26 Weeks to a Better Understanding of Literature
I’m aiming to improve my knowledge around all things English literature, and to help me do this I thought I’d start by learning a new literary word every week, A-Z. Although knowing me it might not be in any alphabetic order. I might treat this more like a list on random shuffle.
So, I find a word that relates to literature and research the following on it:
- How does it sound?
- What does it mean?
- Who invented it (if known)
- When did the word come about?
- Example to be used in a sentence (preferable in spoken form).
A word I’ve heard many a time although wouldn’t be able to quote when or even what the word meant and yet I still know it – why?
An ancient poetical name for Britain, perhaps derived from its white (Latin Albus) cliffs, visible from the coast of Gaul. Blake frequently uses Albion as a personification of England. – Oxford Companion to English Literature
“Albion” occurs in a large number of pop culture names; for a listing see Albion (disambiguation)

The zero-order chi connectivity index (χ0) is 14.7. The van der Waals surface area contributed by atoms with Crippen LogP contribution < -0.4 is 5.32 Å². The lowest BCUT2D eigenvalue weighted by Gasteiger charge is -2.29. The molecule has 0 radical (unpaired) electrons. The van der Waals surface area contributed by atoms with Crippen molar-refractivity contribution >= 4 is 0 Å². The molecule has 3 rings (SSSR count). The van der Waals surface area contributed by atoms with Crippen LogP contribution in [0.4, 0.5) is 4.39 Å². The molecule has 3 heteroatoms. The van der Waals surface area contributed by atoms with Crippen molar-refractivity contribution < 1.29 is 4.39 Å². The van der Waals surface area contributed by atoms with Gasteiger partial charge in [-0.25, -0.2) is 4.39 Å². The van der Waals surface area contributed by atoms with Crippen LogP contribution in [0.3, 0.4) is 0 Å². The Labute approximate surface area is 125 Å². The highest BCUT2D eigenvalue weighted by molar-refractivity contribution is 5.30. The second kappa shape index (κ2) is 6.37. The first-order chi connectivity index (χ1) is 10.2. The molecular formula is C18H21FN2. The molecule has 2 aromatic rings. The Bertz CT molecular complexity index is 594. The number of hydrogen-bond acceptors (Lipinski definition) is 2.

“The Albion” is a popular pub name; there were 82 English public houses with this name in 2011.
In the Fable series, the land is known as Albion. – Wikipedia
So it is indeed a popular word and yet used quite romantically in most cases.
Dating back from the 6 century rather than use the word, the Britannia, the Latin writer – Avienus – compiled a sea merchants handbook in which he describes England’s trade routes as “the islands of the Iernians and the Albiones”
I haven’t read much Blake – well okay, I haven’t read any Blake poetry but now is a good a time as any to start although if the descriptions of the mythology series is anything to go by it might takes me some time:
The prophetic books of the English poet and artist William Blake contain a rich invented mythology (mythopoeia), in which Blake worked to encode his revolutionary spiritual and political ideas into a prophecy for a new age. This desire to recreate the cosmos is the heart of his work and his psychology. His myths often described the struggle between enlightenment and free love on the one hand, and restrictive education and morals on the other. – Wikipedia
Just by chance I was shifting through some online Blake texts (plates?) and picked the 4th once called Jerusalem. The Emanation of the Giant Albion and look how the poem starts:
Awake! awake O sleeper of the land of shadows, wake! expand!
I am in you and you in me, mutual in love divine:
Fibres of love from man to man thro Albions pleasant land.
How close is that to our most well known English countryside descriptions – our green and pleasant land. It’s actually no coincidence. It’s one and the same poet!
I didn’t know that but I now feel like I’ve just circled a square, and makes it easier to understand why Jerusalem is one of our nations most recognised anthems 🙂